In pondering that question remember that despite the vast difference in the size of individual specimens the populations of mice-cancer cells and of whale-cancer cells are alike in one essential respect: they begin with a single transformed cell and grow by producing malignant daughter cells. There is no reason to think that in the earliest stages that mouse-cancer cells multiply faster than whale-cancer cells or vice versa. Barring any unknown qualitative difference can we not assume that the size of the populations of cancer cells in the early stages, before the formation of detectable symptoms, are virtually equal? Now ask this question: which animal—the huge whale or the tiny mouse—has access to the greater number of individual killing-agents of its adaptive immune system, including cells capable of destroying the comparably-sized populations of cancer cells? I think it obvious that the enormous whale can marshal a far greater number of killer cells (including cellular components of its innate immune system)  than can the tiny mouse. (Moreover, if, as the first thought experiment suggests, smaller animals die more quickly from cancer the much larger whale has more time to organize its defense than does the mouse.)

Because the size of the target—the young, relatively small, population of malignant cells—is unaffected by the size of the host animal but the numerical strength of the arsenal of defending killer cells is directly related to the size of the individual specimen, my conclusion is this: in all species with adaptive immune systems capable of destroying cancer cells larger animals are more likely not to experience detectable cancer than smaller animals. There is no paradox.


 Previous publications

1. In my April 1983 Letter in Journal of Theoretical Biology I wrote the following on the significance of the immune system in evolution.

"The evolution of efficient cancer-specific immunological defenses in all vertebrates would have enabled those species to adapt characters, functions, etc., which might have increased the incidence of cancer initiation. The following all suggest the lowering of first line defenses against cancer in vertebrates: increased mitosis as evidenced by large body size and extended pre-reproductive life, increased exposure to radiation as the result of migration from aquatic to terrestrial habitats, and the elimination, in many mammalian species, of opaque external protection from UV radiation. Bilaterian invertebrates do not have a lymphoid system which, according to Good and Finstad (1968), has as its primary raison d'etre surveillance against malignancy. Unlike animals equipped with such immune systems, the invertebrate germ lines seem not to have produced any large, long-lived terrestrial specimens, and none seem to have shed ancestral radiation-protective shielding to the extent found in some vertebrate species. On the other hand, as noted by Gateff and Schneiderman (1968), experimental data suggest that in the largest group of terrestrial invertebrates, the insects, somatic cells exhibit karyotypic and genetic program stability greatly in excess of that found in vertebrates."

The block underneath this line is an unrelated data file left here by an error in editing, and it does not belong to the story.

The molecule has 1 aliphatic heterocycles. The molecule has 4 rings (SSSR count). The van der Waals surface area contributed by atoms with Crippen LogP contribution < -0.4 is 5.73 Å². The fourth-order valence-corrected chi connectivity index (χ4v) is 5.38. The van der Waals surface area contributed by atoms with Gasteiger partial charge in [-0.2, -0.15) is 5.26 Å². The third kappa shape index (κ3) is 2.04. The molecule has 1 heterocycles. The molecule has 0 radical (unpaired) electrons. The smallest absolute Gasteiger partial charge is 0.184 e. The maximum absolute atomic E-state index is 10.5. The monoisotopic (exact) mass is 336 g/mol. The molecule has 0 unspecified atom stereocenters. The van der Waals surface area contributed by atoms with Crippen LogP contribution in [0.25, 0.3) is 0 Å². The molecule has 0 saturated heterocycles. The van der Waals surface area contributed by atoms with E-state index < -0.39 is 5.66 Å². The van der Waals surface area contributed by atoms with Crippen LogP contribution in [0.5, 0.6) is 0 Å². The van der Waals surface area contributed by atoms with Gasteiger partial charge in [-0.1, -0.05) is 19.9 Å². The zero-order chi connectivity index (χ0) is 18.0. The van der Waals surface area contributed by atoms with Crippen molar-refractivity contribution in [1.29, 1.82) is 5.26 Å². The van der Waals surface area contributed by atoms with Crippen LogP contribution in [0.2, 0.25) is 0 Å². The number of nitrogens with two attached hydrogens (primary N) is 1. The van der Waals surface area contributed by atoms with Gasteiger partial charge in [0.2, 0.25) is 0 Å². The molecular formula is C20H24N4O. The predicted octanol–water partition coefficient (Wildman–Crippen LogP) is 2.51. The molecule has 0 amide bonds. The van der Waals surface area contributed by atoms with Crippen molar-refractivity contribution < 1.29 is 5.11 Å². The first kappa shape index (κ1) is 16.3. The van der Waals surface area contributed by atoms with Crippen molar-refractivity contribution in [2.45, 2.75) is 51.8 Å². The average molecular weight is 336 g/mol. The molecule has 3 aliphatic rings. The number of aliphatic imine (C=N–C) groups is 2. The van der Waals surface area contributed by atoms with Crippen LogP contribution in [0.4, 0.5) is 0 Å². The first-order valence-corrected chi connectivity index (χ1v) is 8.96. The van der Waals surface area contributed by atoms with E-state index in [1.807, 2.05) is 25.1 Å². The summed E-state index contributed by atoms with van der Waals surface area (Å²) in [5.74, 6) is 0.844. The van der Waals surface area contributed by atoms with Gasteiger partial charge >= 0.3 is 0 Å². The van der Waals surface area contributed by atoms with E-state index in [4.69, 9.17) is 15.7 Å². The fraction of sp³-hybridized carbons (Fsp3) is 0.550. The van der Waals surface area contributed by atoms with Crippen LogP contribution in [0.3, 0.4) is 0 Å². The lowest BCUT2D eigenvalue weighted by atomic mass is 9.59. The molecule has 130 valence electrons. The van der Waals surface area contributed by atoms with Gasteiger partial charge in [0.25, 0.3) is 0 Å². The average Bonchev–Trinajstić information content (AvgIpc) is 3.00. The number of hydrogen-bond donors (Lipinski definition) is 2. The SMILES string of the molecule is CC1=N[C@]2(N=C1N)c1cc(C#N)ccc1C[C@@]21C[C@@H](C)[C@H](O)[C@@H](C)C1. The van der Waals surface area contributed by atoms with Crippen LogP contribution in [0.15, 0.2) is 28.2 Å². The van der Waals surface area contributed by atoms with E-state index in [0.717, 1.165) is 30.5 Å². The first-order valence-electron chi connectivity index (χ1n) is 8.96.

2. In Chapter Nine of my 1992 book I write extensively on the adjustment of Bilaterians to terrestrial life with its greater exposure to carcinogenic radiation than the marine environment and the profound difference between the preventive defenses available to invertebrates and the vertebrates' adaptive immune systems . A pdf of Chapter Nine can be downloaded here

Comments and questions to the author are welcomed here.

At this site you will find links to additional material including my original Letters to the Journal of Theoretical Biology and  the 1992 Nature review of my book.

Copyright © 2014 by James Graham